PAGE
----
Verify your ADS-B and GPS accessory firmware is up to date
Your wireless accessories also have software installed on them, called firmware, that can be updated from time to time with stability and feature improvements. Make it a point to periodically check that you have the latest firmware installed on your portable ADS-B and GPS accessories. Here’s how to do it for several of the popular receivers:
Most of the major aviation EFB apps feature a document viewer with a catalog of FAA and supplemental reference documents. This is the only place to find supplemental aviation data and charts that were traditionally printed only in paper format. These are updated throughout the year and should be reviewed periodically to make sure you have the latest versions saved for offline viewing in the airplane. You’ll probably stumble across some new documents too when you revisit the document catalog.
Check/update your aircraft performance and equipment data
Today’s aviation apps make it nearly effortless to plan a flight and determine ETA and fuel burn with pinpoint precision. These calculations are based on the performance profiles created by the app developers using data from the POH, but there are often variables you can configure based on cruise power % and leaning preferences. Take a look at these from time to time to make sure they’re representative of how you’re actually flying the airplane so that you continue to get accurate performance planning numbers before takeoff.
Also, check out the equipment assigned to the aircraft profile, like ADS-B transponder type, GPS navigator performance and survival equipment onboard. This information is included with every ICAO flight plan you file, and it may not be up to date if you’ve recently performed upgrades to your aircraft.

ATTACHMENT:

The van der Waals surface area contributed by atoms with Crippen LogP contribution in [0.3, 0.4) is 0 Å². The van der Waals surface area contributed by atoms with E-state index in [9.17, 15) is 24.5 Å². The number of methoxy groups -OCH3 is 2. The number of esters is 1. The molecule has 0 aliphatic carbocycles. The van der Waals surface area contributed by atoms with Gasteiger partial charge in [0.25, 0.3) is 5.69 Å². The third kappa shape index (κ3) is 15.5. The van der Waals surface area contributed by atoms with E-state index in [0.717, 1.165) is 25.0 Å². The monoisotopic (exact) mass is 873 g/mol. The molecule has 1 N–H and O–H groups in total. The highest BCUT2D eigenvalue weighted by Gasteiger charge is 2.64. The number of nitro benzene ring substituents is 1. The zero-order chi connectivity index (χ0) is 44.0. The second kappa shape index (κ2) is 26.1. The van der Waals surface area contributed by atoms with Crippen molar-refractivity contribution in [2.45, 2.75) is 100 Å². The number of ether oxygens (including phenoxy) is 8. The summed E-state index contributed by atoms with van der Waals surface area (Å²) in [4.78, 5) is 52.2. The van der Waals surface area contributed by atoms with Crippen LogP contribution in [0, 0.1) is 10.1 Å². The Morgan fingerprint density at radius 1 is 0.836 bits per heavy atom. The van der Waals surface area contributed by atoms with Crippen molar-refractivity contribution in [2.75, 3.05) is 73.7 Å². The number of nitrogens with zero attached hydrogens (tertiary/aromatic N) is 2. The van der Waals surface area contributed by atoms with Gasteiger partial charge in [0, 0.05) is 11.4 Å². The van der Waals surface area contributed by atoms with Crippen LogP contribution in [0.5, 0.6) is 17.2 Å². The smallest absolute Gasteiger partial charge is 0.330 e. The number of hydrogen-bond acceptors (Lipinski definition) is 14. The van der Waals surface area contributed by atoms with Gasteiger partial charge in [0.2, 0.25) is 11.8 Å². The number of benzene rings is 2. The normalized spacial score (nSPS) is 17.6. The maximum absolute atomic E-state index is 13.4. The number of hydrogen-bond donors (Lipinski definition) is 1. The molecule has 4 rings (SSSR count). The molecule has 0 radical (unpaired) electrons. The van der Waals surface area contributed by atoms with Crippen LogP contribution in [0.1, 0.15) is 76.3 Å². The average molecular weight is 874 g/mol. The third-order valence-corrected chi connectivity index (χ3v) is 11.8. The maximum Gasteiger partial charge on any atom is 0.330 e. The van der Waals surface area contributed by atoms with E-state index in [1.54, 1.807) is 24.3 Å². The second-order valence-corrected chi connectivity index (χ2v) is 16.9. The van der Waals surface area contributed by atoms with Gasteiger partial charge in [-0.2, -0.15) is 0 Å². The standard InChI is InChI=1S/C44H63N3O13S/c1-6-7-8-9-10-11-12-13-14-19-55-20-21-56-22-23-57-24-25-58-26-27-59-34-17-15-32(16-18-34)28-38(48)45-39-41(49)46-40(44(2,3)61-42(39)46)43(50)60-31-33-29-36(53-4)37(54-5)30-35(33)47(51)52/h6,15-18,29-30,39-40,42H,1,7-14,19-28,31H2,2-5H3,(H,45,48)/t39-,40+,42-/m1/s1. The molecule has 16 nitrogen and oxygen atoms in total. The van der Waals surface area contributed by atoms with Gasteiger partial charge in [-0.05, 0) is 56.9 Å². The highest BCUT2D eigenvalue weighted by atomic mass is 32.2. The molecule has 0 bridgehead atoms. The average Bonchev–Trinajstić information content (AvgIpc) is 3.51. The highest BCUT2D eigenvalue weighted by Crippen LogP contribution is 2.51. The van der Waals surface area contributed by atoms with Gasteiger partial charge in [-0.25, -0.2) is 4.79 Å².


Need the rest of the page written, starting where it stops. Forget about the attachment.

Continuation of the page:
Optimize the Control Center buttons and layouts
Your iPad habits will likely evolve over time as you download new apps and find different uses for your iPad. The Control Center, accessed from swiping down from the top right of the screen, provides quick access to frequently used settings and shortcuts. Head over to the Settings app, select Control Center, and the Customize Controls option. You may find yourself using the magnifier and notes app more frequently, for example, and find it helpful to add shortcuts to those functions to the Control Center.
Verify Find my iPad and Backups are enabled
The worst time to question whether you have the iPad tracking feature enabled is after you misplace it, so take the time once a year to verify that the “Find my iPad” option is enabled. Tap on your name at the top left of the Settings screen, select your device name at the bottom right, and you’ll see the Find my iPad setting.
While you’re viewing your device settings, also verify that iCloud Backups are enabled. This will automatically back up your photos, accounts, documents and settings when connected to power and Wi-Fi. It’s a handy insurance policy for your data should you damage or misplace your iPad.
The Federal Aviation Administration (FAA) has posted a rule in the Federal Register requiring small drone owners to display the FAA-issued registration number on an outside surface of the aircraft. Owners and operators may no longer place or write registration numbers in an interior compartment. The rule is effective on February 25. The markings must be in place for any flight after that date.
When the FAA first required registration of small drones in 2015, the agency mandated that the registration marking be readily accessible and maintained in readable condition. The rule granted some flexibility by permitting the marking to be placed in an enclosed compartment, such as a battery case, if it could be accessed without the use of tools.
Subsequently, law enforcement officials and the FAAs interagency security partners have expressed concerns about the risk a concealed explosive device might pose to first responders upon opening a compartment to find a drones registration number. The FAA believes this action will enhance safety and security by allowing a person to view the unique identifier directly without handling the drone.
This interim final rule does not change the original acceptable methods of external marking, nor does it specify a particular external surface on which the registration number must be placed. The requirement is that it can be seen upon visual inspection of the aircrafts exterior.